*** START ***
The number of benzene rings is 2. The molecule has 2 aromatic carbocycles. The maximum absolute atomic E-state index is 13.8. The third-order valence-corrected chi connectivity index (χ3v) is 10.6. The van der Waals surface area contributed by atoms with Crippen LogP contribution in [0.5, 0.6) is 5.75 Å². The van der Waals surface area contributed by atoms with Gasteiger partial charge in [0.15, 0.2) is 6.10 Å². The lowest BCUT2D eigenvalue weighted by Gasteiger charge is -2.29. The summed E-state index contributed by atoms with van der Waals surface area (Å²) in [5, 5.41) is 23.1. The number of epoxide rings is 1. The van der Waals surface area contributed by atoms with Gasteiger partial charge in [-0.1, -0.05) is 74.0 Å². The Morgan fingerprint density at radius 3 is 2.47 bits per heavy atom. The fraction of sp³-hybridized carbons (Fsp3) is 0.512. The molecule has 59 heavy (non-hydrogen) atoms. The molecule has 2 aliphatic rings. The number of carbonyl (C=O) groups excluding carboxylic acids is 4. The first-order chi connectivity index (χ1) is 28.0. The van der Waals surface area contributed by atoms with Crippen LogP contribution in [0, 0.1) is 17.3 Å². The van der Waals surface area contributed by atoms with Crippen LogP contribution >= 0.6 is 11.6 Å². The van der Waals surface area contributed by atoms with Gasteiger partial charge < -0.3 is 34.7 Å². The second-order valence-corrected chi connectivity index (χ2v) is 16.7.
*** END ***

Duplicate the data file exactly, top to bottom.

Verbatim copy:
The number of benzene rings is 2. The molecule has 2 aromatic carbocycles. The maximum absolute atomic E-state index is 13.8. The third-order valence-corrected chi connectivity index (χ3v) is 10.6. The van der Waals surface area contributed by atoms with Crippen LogP contribution in [0.5, 0.6) is 5.75 Å². The van der Waals surface area contributed by atoms with Gasteiger partial charge in [0.15, 0.2) is 6.10 Å². The lowest BCUT2D eigenvalue weighted by Gasteiger charge is -2.29. The summed E-state index contributed by atoms with van der Waals surface area (Å²) in [5, 5.41) is 23.1. The number of epoxide rings is 1. The van der Waals surface area contributed by atoms with Gasteiger partial charge in [-0.1, -0.05) is 74.0 Å². The Morgan fingerprint density at radius 3 is 2.47 bits per heavy atom. The fraction of sp³-hybridized carbons (Fsp3) is 0.512. The molecule has 59 heavy (non-hydrogen) atoms. The molecule has 2 aliphatic rings. The number of carbonyl (C=O) groups excluding carboxylic acids is 4. The first-order chi connectivity index (χ1) is 28.0. The van der Waals surface area contributed by atoms with Crippen LogP contribution in [0, 0.1) is 17.3 Å². The van der Waals surface area contributed by atoms with Crippen LogP contribution >= 0.6 is 11.6 Å². The van der Waals surface area contributed by atoms with Gasteiger partial charge < -0.3 is 34.7 Å². The second-order valence-corrected chi connectivity index (χ2v) is 16.7.